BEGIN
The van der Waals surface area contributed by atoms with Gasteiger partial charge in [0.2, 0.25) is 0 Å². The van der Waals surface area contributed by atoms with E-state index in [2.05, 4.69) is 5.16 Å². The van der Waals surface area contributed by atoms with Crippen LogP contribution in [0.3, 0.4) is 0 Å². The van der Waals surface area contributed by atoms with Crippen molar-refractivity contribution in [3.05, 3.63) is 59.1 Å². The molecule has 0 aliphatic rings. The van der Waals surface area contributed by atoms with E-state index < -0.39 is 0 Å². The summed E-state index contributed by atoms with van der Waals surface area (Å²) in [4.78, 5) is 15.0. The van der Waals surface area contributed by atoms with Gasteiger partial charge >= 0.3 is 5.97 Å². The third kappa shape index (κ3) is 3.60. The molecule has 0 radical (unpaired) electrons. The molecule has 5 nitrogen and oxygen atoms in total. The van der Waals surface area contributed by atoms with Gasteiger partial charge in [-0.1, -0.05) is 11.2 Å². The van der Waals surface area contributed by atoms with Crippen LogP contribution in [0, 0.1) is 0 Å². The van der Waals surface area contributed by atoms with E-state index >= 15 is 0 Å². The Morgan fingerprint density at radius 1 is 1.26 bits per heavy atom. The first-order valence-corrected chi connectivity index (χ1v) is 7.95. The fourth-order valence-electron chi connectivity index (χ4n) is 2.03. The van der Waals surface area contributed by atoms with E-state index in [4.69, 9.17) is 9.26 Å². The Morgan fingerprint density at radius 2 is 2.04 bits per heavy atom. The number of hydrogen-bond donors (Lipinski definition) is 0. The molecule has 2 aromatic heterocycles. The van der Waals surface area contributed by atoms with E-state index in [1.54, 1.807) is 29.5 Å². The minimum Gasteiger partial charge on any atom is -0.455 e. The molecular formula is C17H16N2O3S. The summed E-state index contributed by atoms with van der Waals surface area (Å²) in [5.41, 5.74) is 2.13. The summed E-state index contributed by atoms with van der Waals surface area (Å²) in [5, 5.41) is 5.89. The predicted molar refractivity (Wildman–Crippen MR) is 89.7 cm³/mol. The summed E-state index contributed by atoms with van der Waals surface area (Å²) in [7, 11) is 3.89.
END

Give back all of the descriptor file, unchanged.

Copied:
The van der Waals surface area contributed by atoms with Gasteiger partial charge in [0.2, 0.25) is 0 Å². The van der Waals surface area contributed by atoms with E-state index in [2.05, 4.69) is 5.16 Å². The van der Waals surface area contributed by atoms with Crippen LogP contribution in [0.3, 0.4) is 0 Å². The van der Waals surface area contributed by atoms with Crippen molar-refractivity contribution in [3.05, 3.63) is 59.1 Å². The molecule has 0 aliphatic rings. The van der Waals surface area contributed by atoms with E-state index < -0.39 is 0 Å². The summed E-state index contributed by atoms with van der Waals surface area (Å²) in [4.78, 5) is 15.0. The van der Waals surface area contributed by atoms with Gasteiger partial charge >= 0.3 is 5.97 Å². The third kappa shape index (κ3) is 3.60. The molecule has 0 radical (unpaired) electrons. The molecule has 5 nitrogen and oxygen atoms in total. The van der Waals surface area contributed by atoms with Gasteiger partial charge in [-0.1, -0.05) is 11.2 Å². The van der Waals surface area contributed by atoms with Crippen LogP contribution in [0, 0.1) is 0 Å². The van der Waals surface area contributed by atoms with E-state index >= 15 is 0 Å². The Morgan fingerprint density at radius 1 is 1.26 bits per heavy atom. The first-order valence-corrected chi connectivity index (χ1v) is 7.95. The fourth-order valence-electron chi connectivity index (χ4n) is 2.03. The van der Waals surface area contributed by atoms with E-state index in [4.69, 9.17) is 9.26 Å². The Morgan fingerprint density at radius 2 is 2.04 bits per heavy atom. The number of hydrogen-bond donors (Lipinski definition) is 0. The molecule has 2 aromatic heterocycles. The van der Waals surface area contributed by atoms with E-state index in [1.54, 1.807) is 29.5 Å². The minimum Gasteiger partial charge on any atom is -0.455 e. The molecular formula is C17H16N2O3S. The summed E-state index contributed by atoms with van der Waals surface area (Å²) in [5.41, 5.74) is 2.13. The summed E-state index contributed by atoms with van der Waals surface area (Å²) in [5, 5.41) is 5.89. The predicted molar refractivity (Wildman–Crippen MR) is 89.7 cm³/mol. The summed E-state index contributed by atoms with van der Waals surface area (Å²) in [7, 11) is 3.89.